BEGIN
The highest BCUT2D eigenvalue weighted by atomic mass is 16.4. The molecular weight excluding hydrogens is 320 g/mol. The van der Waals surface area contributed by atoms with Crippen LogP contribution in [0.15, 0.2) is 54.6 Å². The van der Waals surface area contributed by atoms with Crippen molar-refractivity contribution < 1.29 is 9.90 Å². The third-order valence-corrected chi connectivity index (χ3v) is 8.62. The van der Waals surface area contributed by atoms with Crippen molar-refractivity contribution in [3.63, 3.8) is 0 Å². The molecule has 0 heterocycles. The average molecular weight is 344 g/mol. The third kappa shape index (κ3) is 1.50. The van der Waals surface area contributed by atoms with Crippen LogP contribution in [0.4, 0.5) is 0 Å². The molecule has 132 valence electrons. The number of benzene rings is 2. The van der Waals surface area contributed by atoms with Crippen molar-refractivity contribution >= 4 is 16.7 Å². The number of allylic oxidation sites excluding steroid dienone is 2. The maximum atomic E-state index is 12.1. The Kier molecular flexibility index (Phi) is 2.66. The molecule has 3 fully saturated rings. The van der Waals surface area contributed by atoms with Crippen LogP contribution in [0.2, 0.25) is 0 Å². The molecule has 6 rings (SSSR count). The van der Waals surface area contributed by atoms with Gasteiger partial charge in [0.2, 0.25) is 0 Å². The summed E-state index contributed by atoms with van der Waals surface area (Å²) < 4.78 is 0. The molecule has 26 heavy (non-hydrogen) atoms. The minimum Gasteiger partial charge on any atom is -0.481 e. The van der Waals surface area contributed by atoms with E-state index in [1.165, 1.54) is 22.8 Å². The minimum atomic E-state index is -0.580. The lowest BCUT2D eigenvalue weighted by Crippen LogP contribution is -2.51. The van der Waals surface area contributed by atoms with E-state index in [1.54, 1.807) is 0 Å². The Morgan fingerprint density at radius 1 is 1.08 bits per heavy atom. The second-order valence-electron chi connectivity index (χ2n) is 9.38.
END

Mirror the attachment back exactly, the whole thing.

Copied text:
The highest BCUT2D eigenvalue weighted by atomic mass is 16.4. The molecular weight excluding hydrogens is 320 g/mol. The van der Waals surface area contributed by atoms with Crippen LogP contribution in [0.15, 0.2) is 54.6 Å². The van der Waals surface area contributed by atoms with Crippen molar-refractivity contribution < 1.29 is 9.90 Å². The third-order valence-corrected chi connectivity index (χ3v) is 8.62. The van der Waals surface area contributed by atoms with Crippen molar-refractivity contribution in [3.63, 3.8) is 0 Å². The molecule has 0 heterocycles. The average molecular weight is 344 g/mol. The third kappa shape index (κ3) is 1.50. The van der Waals surface area contributed by atoms with Crippen LogP contribution in [0.4, 0.5) is 0 Å². The molecule has 132 valence electrons. The number of benzene rings is 2. The van der Waals surface area contributed by atoms with Crippen molar-refractivity contribution >= 4 is 16.7 Å². The number of allylic oxidation sites excluding steroid dienone is 2. The maximum atomic E-state index is 12.1. The Kier molecular flexibility index (Phi) is 2.66. The molecule has 3 fully saturated rings. The van der Waals surface area contributed by atoms with Crippen LogP contribution in [0.2, 0.25) is 0 Å². The molecule has 6 rings (SSSR count). The van der Waals surface area contributed by atoms with Gasteiger partial charge in [0.2, 0.25) is 0 Å². The summed E-state index contributed by atoms with van der Waals surface area (Å²) < 4.78 is 0. The molecule has 26 heavy (non-hydrogen) atoms. The minimum Gasteiger partial charge on any atom is -0.481 e. The van der Waals surface area contributed by atoms with E-state index in [1.165, 1.54) is 22.8 Å². The minimum atomic E-state index is -0.580. The lowest BCUT2D eigenvalue weighted by Crippen LogP contribution is -2.51. The van der Waals surface area contributed by atoms with E-state index in [1.54, 1.807) is 0 Å². The Morgan fingerprint density at radius 1 is 1.08 bits per heavy atom. The second-order valence-electron chi connectivity index (χ2n) is 9.38.